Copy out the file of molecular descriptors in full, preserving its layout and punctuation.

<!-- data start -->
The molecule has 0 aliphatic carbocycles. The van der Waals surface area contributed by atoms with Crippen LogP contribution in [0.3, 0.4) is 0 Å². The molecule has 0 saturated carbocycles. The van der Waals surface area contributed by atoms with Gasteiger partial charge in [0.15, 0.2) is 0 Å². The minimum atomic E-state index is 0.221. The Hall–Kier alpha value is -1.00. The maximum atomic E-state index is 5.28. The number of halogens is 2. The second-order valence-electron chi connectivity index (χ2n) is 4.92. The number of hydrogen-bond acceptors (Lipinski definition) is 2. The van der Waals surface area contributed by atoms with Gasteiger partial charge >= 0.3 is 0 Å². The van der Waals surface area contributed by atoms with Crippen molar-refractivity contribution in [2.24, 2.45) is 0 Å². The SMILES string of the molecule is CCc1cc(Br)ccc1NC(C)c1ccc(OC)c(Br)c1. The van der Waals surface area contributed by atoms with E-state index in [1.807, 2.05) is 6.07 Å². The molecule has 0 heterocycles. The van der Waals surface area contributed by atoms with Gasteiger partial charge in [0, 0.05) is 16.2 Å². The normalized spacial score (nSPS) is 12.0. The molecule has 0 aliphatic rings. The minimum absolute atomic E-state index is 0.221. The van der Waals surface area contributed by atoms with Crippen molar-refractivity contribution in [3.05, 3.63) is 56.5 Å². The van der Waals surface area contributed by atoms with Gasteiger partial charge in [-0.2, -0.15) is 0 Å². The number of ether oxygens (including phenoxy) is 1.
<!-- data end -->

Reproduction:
The molecule has 0 aliphatic carbocycles. The van der Waals surface area contributed by atoms with Crippen LogP contribution in [0.3, 0.4) is 0 Å². The molecule has 0 saturated carbocycles. The van der Waals surface area contributed by atoms with Gasteiger partial charge in [0.15, 0.2) is 0 Å². The minimum atomic E-state index is 0.221. The Hall–Kier alpha value is -1.00. The maximum atomic E-state index is 5.28. The number of halogens is 2. The second-order valence-electron chi connectivity index (χ2n) is 4.92. The number of hydrogen-bond acceptors (Lipinski definition) is 2. The van der Waals surface area contributed by atoms with Gasteiger partial charge >= 0.3 is 0 Å². The van der Waals surface area contributed by atoms with Crippen molar-refractivity contribution in [2.24, 2.45) is 0 Å². The SMILES string of the molecule is CCc1cc(Br)ccc1NC(C)c1ccc(OC)c(Br)c1. The van der Waals surface area contributed by atoms with E-state index in [1.807, 2.05) is 6.07 Å². The molecule has 0 heterocycles. The van der Waals surface area contributed by atoms with Gasteiger partial charge in [0, 0.05) is 16.2 Å². The normalized spacial score (nSPS) is 12.0. The molecule has 0 aliphatic rings. The minimum absolute atomic E-state index is 0.221. The van der Waals surface area contributed by atoms with Crippen molar-refractivity contribution in [3.05, 3.63) is 56.5 Å². The van der Waals surface area contributed by atoms with Gasteiger partial charge in [-0.2, -0.15) is 0 Å². The number of ether oxygens (including phenoxy) is 1.